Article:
The Federal Reserve Bank of New York Research and Statistics Group recently released a report on the effects of the Bankruptcy Abuse Prevention and Consumer Protection Act (BAPCPA), a 2005 law that significantly restricted the ability for debtors to file for bankruptcy and has resulted in a decrease in total bankruptcy filings since its passage. According to the Huffington Post’s analysis of the Federal Reserve report, the decrease in bankruptcy filings since 2005 offers an effective means to compare the effects on future creditworthiness of a debtor who files filing for bankruptcy versus a debtor in a similar position who elects to remain insolvent and try and fix their credit without the help of bankruptcy.
The Huffington Post article first focused on the ability of a debtor to obtain new lines of credit four quarters after going insolvent. The debtors who filed for bankruptcy had actually received more credit offers and extended more lines of credit than the debtors who remained insolvent. This fact appears to disprove the commonly held notion that personal bankruptcy filing is a death sentence for a consumer’s credit, and that bankruptcy should be avoided at all costs. Instead of restricting access to credit, as many people argue, a bankruptcy can actually give a consumer access to more credit and enable them to reclaim their financial stability sooner.
Bankruptcy Generally Results in Higher Credit Scores Faster than Self Help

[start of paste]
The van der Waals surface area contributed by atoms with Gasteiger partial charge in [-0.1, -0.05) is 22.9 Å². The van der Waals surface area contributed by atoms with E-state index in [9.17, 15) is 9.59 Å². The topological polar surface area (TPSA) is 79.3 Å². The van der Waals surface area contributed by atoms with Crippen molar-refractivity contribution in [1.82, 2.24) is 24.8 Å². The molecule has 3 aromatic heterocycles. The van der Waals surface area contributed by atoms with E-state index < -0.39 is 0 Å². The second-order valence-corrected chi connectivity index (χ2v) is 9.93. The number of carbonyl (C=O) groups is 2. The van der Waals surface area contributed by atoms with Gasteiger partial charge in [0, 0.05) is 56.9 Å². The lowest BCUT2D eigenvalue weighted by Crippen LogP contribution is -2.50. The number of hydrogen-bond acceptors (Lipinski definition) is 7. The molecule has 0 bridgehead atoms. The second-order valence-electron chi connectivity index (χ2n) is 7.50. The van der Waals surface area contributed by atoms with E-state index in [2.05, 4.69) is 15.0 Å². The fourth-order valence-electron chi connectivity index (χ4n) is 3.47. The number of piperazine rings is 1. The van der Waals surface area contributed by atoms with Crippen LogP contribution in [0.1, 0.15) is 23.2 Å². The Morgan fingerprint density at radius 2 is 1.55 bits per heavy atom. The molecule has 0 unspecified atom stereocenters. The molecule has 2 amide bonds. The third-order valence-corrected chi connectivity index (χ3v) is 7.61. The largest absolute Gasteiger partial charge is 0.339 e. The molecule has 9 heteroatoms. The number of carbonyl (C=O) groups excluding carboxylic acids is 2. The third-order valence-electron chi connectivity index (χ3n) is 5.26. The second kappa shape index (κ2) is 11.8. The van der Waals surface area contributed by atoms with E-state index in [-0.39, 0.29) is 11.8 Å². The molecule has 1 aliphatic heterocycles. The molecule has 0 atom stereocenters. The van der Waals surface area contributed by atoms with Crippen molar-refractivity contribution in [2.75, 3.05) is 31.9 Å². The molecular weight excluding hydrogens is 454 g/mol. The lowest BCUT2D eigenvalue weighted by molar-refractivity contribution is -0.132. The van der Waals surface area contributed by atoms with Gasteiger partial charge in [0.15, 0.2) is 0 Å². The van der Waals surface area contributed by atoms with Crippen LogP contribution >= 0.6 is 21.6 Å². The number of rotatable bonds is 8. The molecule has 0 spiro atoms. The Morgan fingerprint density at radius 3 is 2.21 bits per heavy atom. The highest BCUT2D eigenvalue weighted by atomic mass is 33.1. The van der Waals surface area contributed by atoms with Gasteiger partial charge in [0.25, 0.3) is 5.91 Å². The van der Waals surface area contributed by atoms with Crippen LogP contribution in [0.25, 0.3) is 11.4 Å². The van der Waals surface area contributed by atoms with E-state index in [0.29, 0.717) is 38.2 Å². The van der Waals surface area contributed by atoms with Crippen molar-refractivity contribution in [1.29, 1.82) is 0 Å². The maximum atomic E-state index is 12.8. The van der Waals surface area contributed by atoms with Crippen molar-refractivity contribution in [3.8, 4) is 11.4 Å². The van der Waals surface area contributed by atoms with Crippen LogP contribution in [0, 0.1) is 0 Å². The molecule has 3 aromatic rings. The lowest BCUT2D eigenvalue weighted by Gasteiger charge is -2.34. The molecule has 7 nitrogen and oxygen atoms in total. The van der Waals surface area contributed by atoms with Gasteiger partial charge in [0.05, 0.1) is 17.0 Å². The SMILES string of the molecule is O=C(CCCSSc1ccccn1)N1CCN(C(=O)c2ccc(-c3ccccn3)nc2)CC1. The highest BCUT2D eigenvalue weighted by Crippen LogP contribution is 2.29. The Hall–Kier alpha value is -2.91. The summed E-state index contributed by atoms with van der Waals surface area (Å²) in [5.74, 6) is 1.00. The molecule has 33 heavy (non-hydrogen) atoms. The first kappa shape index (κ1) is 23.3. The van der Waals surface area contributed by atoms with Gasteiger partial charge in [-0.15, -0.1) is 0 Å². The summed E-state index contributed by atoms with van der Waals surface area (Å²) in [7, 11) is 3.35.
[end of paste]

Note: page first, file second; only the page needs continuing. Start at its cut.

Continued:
The article also analyzed the credit scores of people who filed for bankruptcy compared to those of debtors who did not file for bankruptcy. Over the last 15 years, people who filed for bankruptcy generally have higher credit scores in the months and years following their insolvency than those who did not file. Since the passage of the BAPCPA and the 2007-2009 recession, the gap between the credit scores of bankruptcy filers and those who choose not to file has grown even more. According to the most recently available information, debtors who file for bankruptcy have a credit score one year after filing that is nearly 10% higher than the score 18 months after a debtor chooses to avoid bankruptcy. Bankruptcy presents not only an effective way to solve a consumer’s debt problems, but it is also one of the fastest ways for someone to get their finances back on track.
Are You in Over Your Head?
If you or someone you love is struggling with debt and has considered bankruptcy, it is important to understand the facts surrounding credit and debt relief before deciding on a plan to solve your debt troubles. Many alternative debt relief or “credit counseling” agencies have a vested interest in debtors not filing for bankruptcy and pursuing one of their plans for debt relief instead. Don’t believe what you hear about bankruptcy before consulting with a bankruptcy attorney. The United States Bankruptcy Code and the Rules of Professional Conduct are designed to protect consumers, clients, and debtors from misleading offers and legally unsustainable credit solutions. Filing for bankruptcy is often the best solution for a debtor trying to get back on their feet, and the Louisville and Southern Indiana bankruptcy attorneys at the Schwartz Bankruptcy Law Center are here to help. We advise clients on many debt-relief options, including bankruptcy as well as alternatives to bankruptcy. Our knowledgeable attorneys know the best ways to help our clients get themselves out of debt. Call 866-366-3328 now to schedule a free consultation or contact us through our website.
More Blog Posts:
Bankruptcy Judge Allows Debtor To Recover Attorney’s Fees After Creditor Violated Automatic Stay, Kentucky Bankruptcy Lawyers Blog, published October 6, 2014.
Bankruptcy Court Allows Malpractice Plaintiff to Sue Surgeon in Bankruptcy, Kentucky Bankruptcy Lawyers Blog, published November 2, 2014.